When it comes to financial matters, April Fool's Day comes too often.
We make a decision that sounds good, only to find we may as well have signed with "OOPS."
Or we forget to sign at all - as thousands of Americans do on their tax returns each year.
And then there are the big, costly mistakes.
"Unfortunately, far too many people go through life without any overall financial plan," says Gary Schatsky, a fee-only financial adviser and attorney in Manhattan.
"Yet, we wind up with a collection of 300 financial decisions along the way. We take out a mutual fund here; we get an insurance policy there; put our money in a bank account there. We don't see that all of our financial decisions are interrelated."
The result, often, is missteps, from losing a stock certificate to using credit cards that charge outrageously high interest.
So, in the spirit of chucking the dunce cap, here is an April Guide to avoiding 10 common financial mistakes:
1. Debt. Many of us have too much of it. Experts agree on one solution: Pay it off!
2. Stock market risk. Many people invest as if the stock market will never fall, or that, if it does, it will snap right back.
History is full of poorer but wiser adherents to that approach.
In 1973-74, for example, the Standard & Poor's 500 index shed 48 percent of its value in 21 months.
"You have to diversify your portfolio" among stocks, bonds, and cash, to offset market risk, says Michael Lipper, of Lipper Analytical Services Inc. in New York.
3. Retirement accounts. "Thousands of people fail to take advantage of contributing to their company's 401(k) or 403(b) tax-deferred retirement plans," Mr. Schatsky says. If the company matches your contribution, that's free money. Try to pay in the highest amount that will be matched.
Since your contributions are tax deductible, they can also lower your tax bill. In other words, you're paying money to yourself instead of Uncle Sam.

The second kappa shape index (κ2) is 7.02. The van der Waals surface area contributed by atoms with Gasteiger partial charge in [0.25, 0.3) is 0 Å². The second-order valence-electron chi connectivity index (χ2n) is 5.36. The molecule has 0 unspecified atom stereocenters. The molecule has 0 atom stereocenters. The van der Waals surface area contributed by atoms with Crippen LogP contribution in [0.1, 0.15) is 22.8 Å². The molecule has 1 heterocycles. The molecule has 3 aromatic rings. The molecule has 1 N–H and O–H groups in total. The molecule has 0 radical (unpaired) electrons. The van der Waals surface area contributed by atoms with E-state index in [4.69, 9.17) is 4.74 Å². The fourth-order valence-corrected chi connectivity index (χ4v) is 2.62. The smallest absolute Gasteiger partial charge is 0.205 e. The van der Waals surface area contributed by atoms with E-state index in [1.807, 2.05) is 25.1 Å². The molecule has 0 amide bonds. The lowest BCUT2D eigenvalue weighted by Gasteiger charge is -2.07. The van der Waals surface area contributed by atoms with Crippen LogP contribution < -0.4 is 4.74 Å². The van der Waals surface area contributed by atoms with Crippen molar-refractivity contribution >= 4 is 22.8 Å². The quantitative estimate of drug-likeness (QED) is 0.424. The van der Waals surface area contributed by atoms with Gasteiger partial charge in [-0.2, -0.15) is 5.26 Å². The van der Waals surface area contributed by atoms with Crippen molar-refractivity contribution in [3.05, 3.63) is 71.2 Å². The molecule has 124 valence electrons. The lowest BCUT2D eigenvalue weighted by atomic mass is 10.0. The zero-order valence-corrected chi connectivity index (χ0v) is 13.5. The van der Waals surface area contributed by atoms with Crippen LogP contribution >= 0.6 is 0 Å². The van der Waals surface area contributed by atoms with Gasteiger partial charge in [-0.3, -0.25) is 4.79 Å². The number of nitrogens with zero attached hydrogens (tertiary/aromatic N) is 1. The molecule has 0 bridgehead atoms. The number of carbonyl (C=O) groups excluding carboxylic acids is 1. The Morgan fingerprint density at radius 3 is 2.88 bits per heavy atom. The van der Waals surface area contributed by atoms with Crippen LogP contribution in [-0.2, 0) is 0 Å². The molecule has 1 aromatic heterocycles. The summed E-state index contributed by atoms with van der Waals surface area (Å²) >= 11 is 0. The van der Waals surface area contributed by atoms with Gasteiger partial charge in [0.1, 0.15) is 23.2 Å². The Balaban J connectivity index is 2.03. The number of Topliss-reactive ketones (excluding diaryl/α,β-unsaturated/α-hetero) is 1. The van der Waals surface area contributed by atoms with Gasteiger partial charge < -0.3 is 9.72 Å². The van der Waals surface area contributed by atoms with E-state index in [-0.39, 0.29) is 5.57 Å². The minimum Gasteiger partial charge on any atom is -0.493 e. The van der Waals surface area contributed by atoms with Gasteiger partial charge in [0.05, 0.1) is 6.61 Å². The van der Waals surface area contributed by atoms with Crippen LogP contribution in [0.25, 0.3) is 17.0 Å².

If your company has no contributory retirement plan, see if you qualify for an individual retirement account or Keogh plan.
4. Cash. Plopping your spare cash in a low-paying bank account or bank money market fund almost ensures returns that lag inflation. Banks typically pay 2 or 3 percent on cash deposits. That's currently the inflation rate, and the earnings are taxable. A money market mutual fund will at least pay about 5 percent.
5. Deposit insurance. Beware. Federal deposit insurance does not necessarily cover all your assets held at a bank or savings and loan. Cash deposits are insured up to $100,000. But bank mutual funds and other investments are not. Check that your savings and investments have private insurance, such as that offered by many brokerage firms.
6. Year-end buying. Avoid mutual fund purchases in November and December, when the funds pay capital gains. You could find yourself getting back some of your own money as a distribution and then having to pay a tax on it.
7. Wills. Millions of you lack them, which means a probate court could decide who inherits your assets and who takes care of your children.
8. Insurance. We usually have too much life insurance and not enough disability or liability insurance. We also fail to take advantage of the largest possible deductibles in casualty-property insurance.
9. Hot tips. Look out. If your "tipster" is an investment broker or banker, you might get a sound investment suggestion. But beware of free advice, unsolicited.
10. Records. Keep them up to date, especially receipts that support tax deductions. Keep tax records at least six years.
Beat the Market! With Credit Cards
* "People fail to pay off their debt," says financial planner Gary Schatsky, either for lack of planning or lack of income.
Yet, excessive debt can lead to worse problems - loss of credit, bankruptcy - while reducing it is the best possible investment.
"Paying off your debt gives you highest possible rate of return, the most guaranteed rate of return and a return that is not taxable," Mr. Schatsky says.
Take a credit card charging 13 percent interest.
To earn 13 percent on an investment, he says, takes a 19 to 20 percent return before taxes. Stocks occasionally beat that but average about 10 percent a year.
Target credit cards that charge the highest rates, say experts.
With your credit card debt under control, switch to cards with low interest rates and fees. And pay off balances monthly.
For big-ticket items, such as a car, consider a home equity loan. The interest rate often beats a car loan and is usually tax deductible.